At Monday’s MCNY symposium “Redefining Preservation for the 21st Century,” starchitect Robert A.M. Stern lamented about 2 Columbus Circle and its renovation that rendered it completely unrecognizable. What Stern saw as a modernist architectural wonder, notable for its esthetics, cultural importance (it was built to challenge MoMA and the prevailing architectural style at the time), and history (the building originally served as a museum for the art collection of Huntington Hartford), others saw as a hulking grey slab. Despite the efforts of Stern and others to have the building landmarked, it was ultimately altered completely.
This story is not unique; there are plenty of worthy historic buildings in New York City that have been heavily changed, let to fall into disrepair, or altogether demolished. And in many of these cases, the general public realized their significance only after they were destroyed. In honor of the 50th anniversary of the NYC landmarks law, we’ve rounded up some of the most cringe-worthy crimes committed against architecture.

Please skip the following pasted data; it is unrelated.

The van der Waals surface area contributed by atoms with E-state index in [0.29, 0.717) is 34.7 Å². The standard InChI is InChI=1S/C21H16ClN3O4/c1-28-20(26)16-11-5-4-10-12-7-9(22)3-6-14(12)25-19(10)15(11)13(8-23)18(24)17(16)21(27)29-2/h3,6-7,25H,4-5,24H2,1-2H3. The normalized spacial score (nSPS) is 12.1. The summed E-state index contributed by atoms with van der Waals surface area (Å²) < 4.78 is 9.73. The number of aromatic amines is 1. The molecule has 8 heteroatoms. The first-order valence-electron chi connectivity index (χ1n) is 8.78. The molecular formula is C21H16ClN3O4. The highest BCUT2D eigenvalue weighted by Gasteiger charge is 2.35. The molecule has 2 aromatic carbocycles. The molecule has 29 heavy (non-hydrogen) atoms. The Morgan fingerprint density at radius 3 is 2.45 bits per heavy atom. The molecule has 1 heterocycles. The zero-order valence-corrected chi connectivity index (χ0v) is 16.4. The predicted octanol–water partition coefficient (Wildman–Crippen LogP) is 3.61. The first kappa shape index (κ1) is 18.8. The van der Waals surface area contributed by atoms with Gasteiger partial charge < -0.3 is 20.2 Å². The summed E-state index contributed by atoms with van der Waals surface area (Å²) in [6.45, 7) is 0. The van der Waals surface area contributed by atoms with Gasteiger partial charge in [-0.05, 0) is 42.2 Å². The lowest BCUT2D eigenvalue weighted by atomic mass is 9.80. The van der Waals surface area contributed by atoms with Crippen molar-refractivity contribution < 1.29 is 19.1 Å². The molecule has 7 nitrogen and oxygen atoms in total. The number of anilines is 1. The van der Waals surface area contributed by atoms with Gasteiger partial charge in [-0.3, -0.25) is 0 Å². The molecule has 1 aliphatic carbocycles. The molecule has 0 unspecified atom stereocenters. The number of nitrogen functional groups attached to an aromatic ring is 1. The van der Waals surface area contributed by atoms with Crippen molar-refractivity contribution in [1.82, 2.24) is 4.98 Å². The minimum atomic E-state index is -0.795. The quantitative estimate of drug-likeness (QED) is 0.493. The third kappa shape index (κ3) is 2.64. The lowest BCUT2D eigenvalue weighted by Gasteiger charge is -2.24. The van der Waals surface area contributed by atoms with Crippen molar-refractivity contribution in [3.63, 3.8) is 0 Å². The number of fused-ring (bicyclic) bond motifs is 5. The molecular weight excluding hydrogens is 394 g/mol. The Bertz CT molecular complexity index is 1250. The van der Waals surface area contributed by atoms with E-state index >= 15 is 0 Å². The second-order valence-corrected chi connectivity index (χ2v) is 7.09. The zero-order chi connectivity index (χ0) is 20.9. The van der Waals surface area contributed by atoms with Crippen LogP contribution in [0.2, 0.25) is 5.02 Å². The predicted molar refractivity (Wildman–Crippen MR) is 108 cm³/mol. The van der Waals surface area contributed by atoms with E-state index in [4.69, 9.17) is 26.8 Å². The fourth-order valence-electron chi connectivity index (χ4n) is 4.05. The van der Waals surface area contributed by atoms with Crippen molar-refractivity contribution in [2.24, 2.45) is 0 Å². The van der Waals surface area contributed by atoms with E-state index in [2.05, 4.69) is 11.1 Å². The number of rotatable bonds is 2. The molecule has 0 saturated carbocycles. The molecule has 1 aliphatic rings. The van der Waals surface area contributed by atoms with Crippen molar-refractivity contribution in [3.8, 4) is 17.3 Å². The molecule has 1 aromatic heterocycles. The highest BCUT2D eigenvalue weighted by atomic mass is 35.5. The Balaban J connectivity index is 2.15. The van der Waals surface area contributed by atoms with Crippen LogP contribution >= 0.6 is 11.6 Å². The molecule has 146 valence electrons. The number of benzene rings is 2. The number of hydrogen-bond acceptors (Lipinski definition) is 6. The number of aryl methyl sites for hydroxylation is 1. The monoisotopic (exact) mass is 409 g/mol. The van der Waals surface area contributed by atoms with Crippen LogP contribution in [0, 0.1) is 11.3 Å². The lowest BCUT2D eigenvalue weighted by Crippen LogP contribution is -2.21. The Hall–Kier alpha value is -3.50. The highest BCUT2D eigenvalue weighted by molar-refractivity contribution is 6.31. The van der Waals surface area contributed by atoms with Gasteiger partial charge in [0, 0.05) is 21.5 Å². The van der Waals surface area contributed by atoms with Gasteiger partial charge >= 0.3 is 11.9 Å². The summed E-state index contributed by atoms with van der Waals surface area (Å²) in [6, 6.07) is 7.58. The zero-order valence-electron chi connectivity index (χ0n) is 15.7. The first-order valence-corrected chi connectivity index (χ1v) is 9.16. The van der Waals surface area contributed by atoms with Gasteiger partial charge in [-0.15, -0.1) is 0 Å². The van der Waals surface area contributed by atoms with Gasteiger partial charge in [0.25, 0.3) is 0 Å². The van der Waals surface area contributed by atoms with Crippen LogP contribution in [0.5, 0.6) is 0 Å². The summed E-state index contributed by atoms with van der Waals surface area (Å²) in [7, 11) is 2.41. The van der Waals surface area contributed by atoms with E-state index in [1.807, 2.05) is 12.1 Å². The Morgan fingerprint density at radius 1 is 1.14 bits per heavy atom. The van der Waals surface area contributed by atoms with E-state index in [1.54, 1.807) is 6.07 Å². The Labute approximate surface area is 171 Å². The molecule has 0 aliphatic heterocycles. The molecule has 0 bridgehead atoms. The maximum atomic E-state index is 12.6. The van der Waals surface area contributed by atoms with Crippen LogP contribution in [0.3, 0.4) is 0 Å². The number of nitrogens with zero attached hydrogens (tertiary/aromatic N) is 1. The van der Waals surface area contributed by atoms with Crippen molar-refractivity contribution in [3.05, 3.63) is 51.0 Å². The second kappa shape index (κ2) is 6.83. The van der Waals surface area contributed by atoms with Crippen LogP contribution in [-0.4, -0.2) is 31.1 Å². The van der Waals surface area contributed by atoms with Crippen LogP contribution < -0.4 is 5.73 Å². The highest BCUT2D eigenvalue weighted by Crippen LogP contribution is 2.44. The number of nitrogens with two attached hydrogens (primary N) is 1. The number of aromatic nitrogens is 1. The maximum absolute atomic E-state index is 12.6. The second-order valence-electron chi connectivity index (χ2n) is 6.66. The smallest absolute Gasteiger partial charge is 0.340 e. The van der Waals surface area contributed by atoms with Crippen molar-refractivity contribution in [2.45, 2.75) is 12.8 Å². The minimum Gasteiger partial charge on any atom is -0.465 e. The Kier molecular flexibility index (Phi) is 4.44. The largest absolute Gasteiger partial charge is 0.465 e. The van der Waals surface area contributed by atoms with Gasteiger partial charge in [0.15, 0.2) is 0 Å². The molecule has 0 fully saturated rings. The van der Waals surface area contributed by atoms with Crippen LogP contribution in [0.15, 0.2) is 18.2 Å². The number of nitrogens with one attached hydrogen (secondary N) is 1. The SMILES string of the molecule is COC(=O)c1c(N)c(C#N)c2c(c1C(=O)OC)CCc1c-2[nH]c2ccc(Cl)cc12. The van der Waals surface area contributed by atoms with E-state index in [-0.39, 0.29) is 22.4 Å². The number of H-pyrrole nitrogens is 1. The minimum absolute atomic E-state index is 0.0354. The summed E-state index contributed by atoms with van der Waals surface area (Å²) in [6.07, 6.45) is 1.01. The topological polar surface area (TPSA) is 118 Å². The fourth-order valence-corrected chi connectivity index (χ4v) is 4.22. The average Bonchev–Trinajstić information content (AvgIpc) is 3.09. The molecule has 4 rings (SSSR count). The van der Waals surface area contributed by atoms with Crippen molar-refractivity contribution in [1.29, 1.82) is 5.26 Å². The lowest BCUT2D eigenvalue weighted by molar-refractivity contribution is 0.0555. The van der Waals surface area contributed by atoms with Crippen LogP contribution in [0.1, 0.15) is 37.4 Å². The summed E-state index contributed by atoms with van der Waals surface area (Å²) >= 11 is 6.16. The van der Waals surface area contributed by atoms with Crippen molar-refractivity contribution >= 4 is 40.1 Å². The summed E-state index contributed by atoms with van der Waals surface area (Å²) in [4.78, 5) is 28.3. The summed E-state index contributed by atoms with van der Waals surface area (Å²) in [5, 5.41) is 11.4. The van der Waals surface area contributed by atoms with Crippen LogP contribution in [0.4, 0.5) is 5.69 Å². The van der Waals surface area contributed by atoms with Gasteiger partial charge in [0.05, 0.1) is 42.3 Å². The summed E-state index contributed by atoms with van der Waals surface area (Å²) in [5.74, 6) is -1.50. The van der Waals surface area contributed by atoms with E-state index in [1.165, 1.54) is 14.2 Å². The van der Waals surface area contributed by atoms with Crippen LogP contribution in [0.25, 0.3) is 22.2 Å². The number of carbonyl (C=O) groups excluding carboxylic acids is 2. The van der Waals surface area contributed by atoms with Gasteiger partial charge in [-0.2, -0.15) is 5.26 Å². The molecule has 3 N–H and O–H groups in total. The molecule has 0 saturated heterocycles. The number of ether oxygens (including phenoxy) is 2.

Check out our list right here
The opulent former estate of New York socialite Monica E. Hollander has sold for over $100K over asking, according to city records. The 980 Fifth Avenue co-op was on the market for roughly 6 months before a couple scooped up the gem. Warburg Realty’s Wendy Greenbaum held the listing and we’re guessing she used the apartment’s two most famous neighbors–Central Park and the New York City skyline—as a huge selling point.
Take a look inside, here
When you’ve got billions what’s $11.3 million spent on some prime NYC real estate? According to city records filed this morning, Italian billionaire (the 1,067th in the world, and the 22nd in Italy) Pier Luigi Loro Piana just purchased a stunning Carnegie Hill co-op at 980 Fifth Avenue through a listing held by Sotheby’s.
The Italian fashion magnate crossed the billionaire’s mark just last July when he and his brother sold an 80% stake in the Loro Piana fashion line to French billionaire Bernard Arnault’s LVMH for $2.6 billion. With plenty of closets in this 3BR/3.5BA, including a 100-square-foot dressing room, the Pianas will have lots of room to store some of the luxurious cashmere and wool suits and sweaters that brought their family such great wealth today. The beautiful home also boasts stunning views of Central Park, and the building itself sparked quite a bit of controversy back in 1966 when it was constructed.
More details this way